Anthony Price, Author of Cold War Spy Thrillers, Dies at 90

Anthony Price, whose string of espionage novels, rich in historical references and complex characters, drew comparisons to the work of John le Carré, died on May 30 in South East London. He was 90.

His daughter, Katherine James, said the cause was chronic obstructive pulmonary disease.

Mr. Price, whose first spy novel, “The Labyrinth Makers,” came out in 1970, was among several thriller writers who moved the espionage genre beyond the slick shenanigans of early-period James Bond as the Cold War calcified.

“The Labyrinth Makers” was the first of 19 novels featuring David Audley, an analyst for the British secret service, who was often the protagonist but sometimes a secondary figure. Mr. Price was not content with simple linear plots; he loved to burden his characters with ghosts from the past and explore how long-ago actions influenced events years or even centuries later.

His stories ranged far and wide. “Other Paths to Glory” (1974), which The Daily Telegraph of London named one of the top 20 spy thrillers of all time, involves both a nuclear summit and the Battle of the Somme during World War I.

In “Sion Crossing” (1984), a character named Oliver Latimer, a sort of rival of Audley’s, travels to the United States and gets involved in a mystery in Georgia related to the Civil War. “A New Kind of War” (1988) begins in Greece in 1945, then shifts to the Teutoburg Forest in Germany and makes reference to a battle the Romans fought there 2,000 years earlier.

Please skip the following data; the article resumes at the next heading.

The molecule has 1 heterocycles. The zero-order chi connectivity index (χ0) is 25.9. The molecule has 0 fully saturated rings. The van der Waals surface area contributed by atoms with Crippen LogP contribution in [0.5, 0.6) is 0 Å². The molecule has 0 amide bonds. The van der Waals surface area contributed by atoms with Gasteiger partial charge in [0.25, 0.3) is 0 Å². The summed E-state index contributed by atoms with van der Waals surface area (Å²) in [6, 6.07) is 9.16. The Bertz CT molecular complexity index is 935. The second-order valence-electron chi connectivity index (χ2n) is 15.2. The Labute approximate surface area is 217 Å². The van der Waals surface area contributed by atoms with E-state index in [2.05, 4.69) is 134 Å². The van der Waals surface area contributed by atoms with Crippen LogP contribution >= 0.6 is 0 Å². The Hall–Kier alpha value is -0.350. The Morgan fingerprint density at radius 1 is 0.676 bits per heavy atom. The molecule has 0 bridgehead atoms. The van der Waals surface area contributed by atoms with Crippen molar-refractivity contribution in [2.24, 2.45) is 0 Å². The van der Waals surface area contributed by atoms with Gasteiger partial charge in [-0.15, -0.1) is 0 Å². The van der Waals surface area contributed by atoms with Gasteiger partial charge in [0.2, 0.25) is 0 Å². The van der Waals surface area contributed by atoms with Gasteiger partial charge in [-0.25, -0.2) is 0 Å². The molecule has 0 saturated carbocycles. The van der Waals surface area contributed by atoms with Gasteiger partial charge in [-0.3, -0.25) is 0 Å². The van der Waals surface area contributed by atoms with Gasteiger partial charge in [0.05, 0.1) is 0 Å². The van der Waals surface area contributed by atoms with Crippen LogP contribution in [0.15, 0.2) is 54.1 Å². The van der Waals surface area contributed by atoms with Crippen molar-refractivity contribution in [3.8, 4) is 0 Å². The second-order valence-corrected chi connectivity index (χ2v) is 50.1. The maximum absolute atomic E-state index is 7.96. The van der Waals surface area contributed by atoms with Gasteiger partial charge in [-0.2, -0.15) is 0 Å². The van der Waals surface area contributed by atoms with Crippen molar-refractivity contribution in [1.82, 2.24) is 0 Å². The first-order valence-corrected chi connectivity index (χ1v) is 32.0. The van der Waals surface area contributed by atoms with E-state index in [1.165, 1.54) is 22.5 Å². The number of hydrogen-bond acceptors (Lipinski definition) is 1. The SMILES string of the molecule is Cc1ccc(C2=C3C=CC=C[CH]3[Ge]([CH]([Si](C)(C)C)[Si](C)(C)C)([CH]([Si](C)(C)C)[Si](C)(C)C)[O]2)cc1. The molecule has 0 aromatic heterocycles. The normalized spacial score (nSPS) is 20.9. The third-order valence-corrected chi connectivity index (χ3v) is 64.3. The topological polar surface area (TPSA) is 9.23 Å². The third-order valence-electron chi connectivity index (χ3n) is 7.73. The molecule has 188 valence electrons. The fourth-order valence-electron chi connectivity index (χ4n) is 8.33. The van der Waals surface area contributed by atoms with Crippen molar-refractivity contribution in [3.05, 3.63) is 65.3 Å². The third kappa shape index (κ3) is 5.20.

He gave the book and the author, who was of course J. R. R. Tolkien, a positive notice.

Mr. Price settled into a niche of reviewing crime fiction and military history, two areas of interest to him. After 10 or 12 years of this, an editor at the Victor Gollancz publishing house asked if he’d write a book about crime fiction. He declined but asked if he could try writing a thriller instead, and that was how he became a novelist.

“I suppose my books are simply a distillation of all that military history and crime fiction interbreeding,” he told the blog.

Mr. Price’s books were the basis of a 1983 British television series, “Chessgame,” with Terence Stamp as Audley. His feeling about the series?

“Dreadful,” he told the blog.

Mr. Price’s wife died in 2012. In addition to his daughter, he is survived by two sons, James and Simon, and five grandchildren.

Mr. Price’s last novel, “The Memory Trap,” appeared in 1989, as the Soviet Union and Communist systems in Eastern Europe were beginning to unravel — taking away the villain, essentially, in many of his books. He was, he admitted, surprised that the Soviet Union fell “with a whimper, not a bang,” as he put it; he had feared the Cold War would end cataclysmically.

“I always felt that the past is lying in wait for the present,” he said. “I’m not sure whether I’m right, ever since the Soviet Union collapsed in a way that I never expected. That was another thing that made me decide to retire, along with my health and other factors: It made me think that it was time to quit while I was ahead, because Audley was no longer as clever as he thought.”

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